Do you all remember those chia pets, the popular grass growing pieces of pottery (you know – “Ch-ch-ch-chia!”)? Now, chia is back in the spotlight – not for its growing properties – but for its nutritional benefits! Chia seeds are now being produced for edible consumption and can be used in a variety of ways. They provide a great source of fiber and omega-3 fatty acids. You can find them at health food stores, online at websites like Vitacost, and at many mainstream grocery stores (typically in the natural section).
Wondering why on earth you should incorporate chia? Consider these nutrition facts. 1 tbsp of chia seeds contains…
- 60 calories
- 4 grams of fat – a valuable source of omega-3 essential fatty acids that support cardiovascular and cognitive health! (Perfect for those of you who may not like/eat fish, another good source of omega 3s)
- 4 grams of dietary fiber to support digestive health
- 10% of your daily magnesium needs, important for heart/muscular health, and also may play a role in preventing migraines
- 6% of your daily calcium needs to support bone health
If you’ve never eaten them before, the texture may be a little surprising. The initial dry texture provides a bit of a crunch. However, chia seeds develop a gel-like layer around the seed when left in a liquidy foods or in beverages. You may or may not enjoy the texture this way – experiment with them to find out! You can use chia seeds in many ways – a few examples include:
- Top fruit and yogurt or oatmeal with chia seeds.
- Sprinkle them on top of a salad.
- Add milled (ground) chia seeds to baked goods like quick breads and muffins, or your favorite pancake and waffle batter mix.
- Mix chia seeds into your favorite smoothie recipe.
- Mix ground chia with herbs and seasonings. Dip chicken or fish in a little non-fat plain yogurt, and then coat in the chia mixture. Bake in the oven.
But my very favorite
way to use chia seeds is to make chia seed strawberry jam
! This is so super easy, and much healthier than a lot of the store bought jams filled with tons of additional ingredients and lots of added sugar. Seriously, it only takes 10 minutes and you can make a batch whenever you need some. Scroll below the photos for the recipe!
Chia Seed Strawberry Jam Recipe
1 pound of strawberries
2.5 tbsp. of chia seeds
1 tbsp. sugar, honey, or other sweetener (You can adjust this with a little more or less based on your taste preferences. Honestly, I think if your berries are super sweet you probably don’t even need to add this)
1) Pureed strawberries roughly in a food processor. You can choose how much to puree – if you like it a bit more like chunky preserves versus a bit smoother like jam.
2) Heat strawberries in a saucepan over medium heat. Add 2.5 tbsp chia seeds and 1 tbsp sugar, and simmer for 5 minutes.
3) Place it in a jar/bowl and chill in the fridge. It should form a jam like consistency upon cooling – about an hour or so.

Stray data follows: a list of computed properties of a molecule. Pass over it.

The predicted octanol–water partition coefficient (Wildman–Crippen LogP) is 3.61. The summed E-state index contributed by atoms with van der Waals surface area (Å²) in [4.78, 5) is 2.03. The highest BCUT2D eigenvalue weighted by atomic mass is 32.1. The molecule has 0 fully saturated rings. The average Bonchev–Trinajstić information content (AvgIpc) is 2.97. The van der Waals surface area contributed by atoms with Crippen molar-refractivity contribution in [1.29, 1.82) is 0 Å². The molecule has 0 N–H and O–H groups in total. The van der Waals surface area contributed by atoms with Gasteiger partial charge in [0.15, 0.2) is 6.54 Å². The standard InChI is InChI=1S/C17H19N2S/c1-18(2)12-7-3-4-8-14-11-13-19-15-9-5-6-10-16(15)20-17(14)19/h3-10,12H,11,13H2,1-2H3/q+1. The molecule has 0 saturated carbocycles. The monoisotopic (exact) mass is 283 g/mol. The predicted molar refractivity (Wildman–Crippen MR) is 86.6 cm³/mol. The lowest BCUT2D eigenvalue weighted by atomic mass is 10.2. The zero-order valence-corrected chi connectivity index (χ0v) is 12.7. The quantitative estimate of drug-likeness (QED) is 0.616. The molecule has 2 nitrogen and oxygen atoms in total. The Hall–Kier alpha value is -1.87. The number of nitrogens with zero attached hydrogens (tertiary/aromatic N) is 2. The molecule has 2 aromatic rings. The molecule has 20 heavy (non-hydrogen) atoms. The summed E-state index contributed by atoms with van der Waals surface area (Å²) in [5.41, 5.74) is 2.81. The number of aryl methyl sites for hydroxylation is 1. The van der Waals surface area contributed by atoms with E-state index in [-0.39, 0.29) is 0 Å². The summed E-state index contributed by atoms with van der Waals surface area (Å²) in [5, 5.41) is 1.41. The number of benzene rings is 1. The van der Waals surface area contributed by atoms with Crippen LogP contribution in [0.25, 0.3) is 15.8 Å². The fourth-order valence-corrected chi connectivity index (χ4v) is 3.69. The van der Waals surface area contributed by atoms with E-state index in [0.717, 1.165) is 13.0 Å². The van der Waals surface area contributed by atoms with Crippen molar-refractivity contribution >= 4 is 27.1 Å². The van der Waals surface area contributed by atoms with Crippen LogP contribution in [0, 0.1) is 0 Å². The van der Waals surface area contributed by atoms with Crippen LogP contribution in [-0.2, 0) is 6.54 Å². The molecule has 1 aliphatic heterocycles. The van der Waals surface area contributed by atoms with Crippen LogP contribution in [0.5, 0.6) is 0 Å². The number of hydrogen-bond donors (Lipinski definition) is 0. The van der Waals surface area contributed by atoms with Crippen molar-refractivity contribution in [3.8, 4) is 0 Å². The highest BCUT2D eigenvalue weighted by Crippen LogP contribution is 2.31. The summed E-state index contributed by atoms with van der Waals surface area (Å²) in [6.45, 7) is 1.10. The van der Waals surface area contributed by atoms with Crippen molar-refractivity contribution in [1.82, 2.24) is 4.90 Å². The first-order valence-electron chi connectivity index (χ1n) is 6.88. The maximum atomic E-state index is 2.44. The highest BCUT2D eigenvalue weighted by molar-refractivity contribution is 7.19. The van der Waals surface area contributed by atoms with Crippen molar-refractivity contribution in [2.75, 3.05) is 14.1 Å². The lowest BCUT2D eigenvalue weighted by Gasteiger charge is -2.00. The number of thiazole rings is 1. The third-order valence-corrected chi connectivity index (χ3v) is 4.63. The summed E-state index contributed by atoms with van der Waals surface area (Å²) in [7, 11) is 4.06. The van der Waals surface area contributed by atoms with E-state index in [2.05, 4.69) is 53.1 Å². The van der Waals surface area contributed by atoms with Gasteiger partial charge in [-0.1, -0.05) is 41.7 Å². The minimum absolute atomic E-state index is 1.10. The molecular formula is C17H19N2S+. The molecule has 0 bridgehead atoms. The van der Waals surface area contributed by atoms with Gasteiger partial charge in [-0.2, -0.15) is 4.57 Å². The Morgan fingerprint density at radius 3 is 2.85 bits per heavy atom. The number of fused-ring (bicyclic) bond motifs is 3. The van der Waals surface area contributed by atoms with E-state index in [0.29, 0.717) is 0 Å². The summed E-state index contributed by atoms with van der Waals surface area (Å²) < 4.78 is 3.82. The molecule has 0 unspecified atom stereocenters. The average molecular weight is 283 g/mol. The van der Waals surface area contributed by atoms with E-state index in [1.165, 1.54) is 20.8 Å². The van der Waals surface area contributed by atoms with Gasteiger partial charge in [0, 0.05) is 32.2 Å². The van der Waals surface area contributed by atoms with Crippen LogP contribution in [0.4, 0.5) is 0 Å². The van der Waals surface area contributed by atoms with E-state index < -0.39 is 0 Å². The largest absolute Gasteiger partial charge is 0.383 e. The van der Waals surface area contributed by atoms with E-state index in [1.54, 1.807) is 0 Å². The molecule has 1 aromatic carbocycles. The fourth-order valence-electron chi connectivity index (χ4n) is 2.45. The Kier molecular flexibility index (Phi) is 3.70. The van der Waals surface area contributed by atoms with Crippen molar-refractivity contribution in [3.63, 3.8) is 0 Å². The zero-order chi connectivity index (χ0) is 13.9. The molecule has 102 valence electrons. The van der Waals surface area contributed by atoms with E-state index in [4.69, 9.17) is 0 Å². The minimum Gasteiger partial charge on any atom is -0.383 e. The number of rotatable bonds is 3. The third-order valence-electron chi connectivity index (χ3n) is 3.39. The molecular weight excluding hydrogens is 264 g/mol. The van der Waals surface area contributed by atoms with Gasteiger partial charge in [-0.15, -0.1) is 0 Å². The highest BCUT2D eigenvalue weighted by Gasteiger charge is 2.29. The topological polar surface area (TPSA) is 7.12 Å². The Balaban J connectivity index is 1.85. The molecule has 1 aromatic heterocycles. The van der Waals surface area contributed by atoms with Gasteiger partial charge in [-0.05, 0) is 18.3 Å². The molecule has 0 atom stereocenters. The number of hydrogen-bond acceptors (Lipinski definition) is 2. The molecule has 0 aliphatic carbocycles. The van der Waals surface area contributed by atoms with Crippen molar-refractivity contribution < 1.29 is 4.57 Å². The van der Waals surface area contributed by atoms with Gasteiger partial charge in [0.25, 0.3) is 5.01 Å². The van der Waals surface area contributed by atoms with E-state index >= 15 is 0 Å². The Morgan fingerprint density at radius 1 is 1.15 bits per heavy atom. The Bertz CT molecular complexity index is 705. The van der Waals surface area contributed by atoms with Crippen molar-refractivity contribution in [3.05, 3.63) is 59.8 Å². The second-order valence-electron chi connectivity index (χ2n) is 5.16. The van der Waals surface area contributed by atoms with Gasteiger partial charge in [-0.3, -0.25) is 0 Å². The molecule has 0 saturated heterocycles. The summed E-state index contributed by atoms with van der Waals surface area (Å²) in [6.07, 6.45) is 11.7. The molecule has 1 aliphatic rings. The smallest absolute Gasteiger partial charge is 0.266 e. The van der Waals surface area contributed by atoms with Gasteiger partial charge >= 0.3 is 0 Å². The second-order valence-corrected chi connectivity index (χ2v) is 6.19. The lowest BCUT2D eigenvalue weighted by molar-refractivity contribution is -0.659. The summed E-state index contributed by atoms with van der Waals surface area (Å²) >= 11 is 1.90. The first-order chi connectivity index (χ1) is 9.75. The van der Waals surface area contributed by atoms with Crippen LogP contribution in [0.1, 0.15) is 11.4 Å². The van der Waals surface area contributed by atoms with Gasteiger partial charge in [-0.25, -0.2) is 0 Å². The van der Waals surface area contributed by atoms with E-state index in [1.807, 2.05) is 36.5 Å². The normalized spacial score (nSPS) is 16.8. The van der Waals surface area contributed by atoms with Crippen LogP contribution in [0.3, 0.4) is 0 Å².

And that’s it! It should last several days in the fridge. Enjoy!
Share with us: Do you use chia seeds? What's your favorite way to eat them?
Mmmm. This has got to be one of my favorite things to cook. I mean, look at that photo - doesn’t that piece of lasagna look super creamy and delicious?!
It is. It tastes fantastic. And the best part? It’s not going to break the calorie bank - just 388 calories per generous sized serving! Plus this lightened up lasagna provides many important nutrients. The squash and spinach provide lots of vitamins and minerals including Vitamins A, C, and K, while the milk and cheese provide calcium.
Butternut squash and spinach lasagna is a VAST improvement over most versions of lasagna made with white sauce. We use low fat milk rather than cream or whole milk, which helps to cut down on both calories and saturated fat. Most of the filling comes from the squash and the spinach, with just a hint of cheese – rather than the abundance of meat and cheese in many recipes - so we’ve cut down on the calories and significantly increased the nutrient value.
And none of these changes sacrifice taste! Give this recipe a try if you’re looking for a way to lighten up your lasagna while still feeling like you are indulging in a rich entrée.
Keep in mind the recipe does have several grams of saturated fat and a moderate amount of sodium - but if the rest of your meals are reasonable in these components, this can certainly be part of your healthy diet!
The recipe is below. It looks like a lot of instructions, but I promise – it’s an easy recipe to make. I just try to provide as much detail as possible in the directions!
Butternut Squash and Spinach Lasagna
Makes 6 Servings
8 ounces lasagna noodles, broken in half (This is equal to about 1/2 of a normal size box. You should have 18 noodle halves)
**Unfortunately, the supermarket I was at earlier this week did not have any whole wheat lasagna noodles in stock, so we used the white in a pinch. Definitely use whole wheat lasagna noodles when you can!
For the filling:
1 tbsp butter
3 or 4 cups cubed butternut squash. **Not going to lie – for this recipe, I just bought a 20 ounce package that was already peeled/chopped at the supermarket, which worked perfectly. I almost always buy the whole one, but it is a bit tough to cut and cube raw. Plus, the price of the cut one was actually equal ounce for ounce to the whole one when you estimate about how much you toss from the peel/seeds. I’d guesstimate a 1 ½ to 2 pound whole squash would give you the amount you’d need after peeling/removing seeds.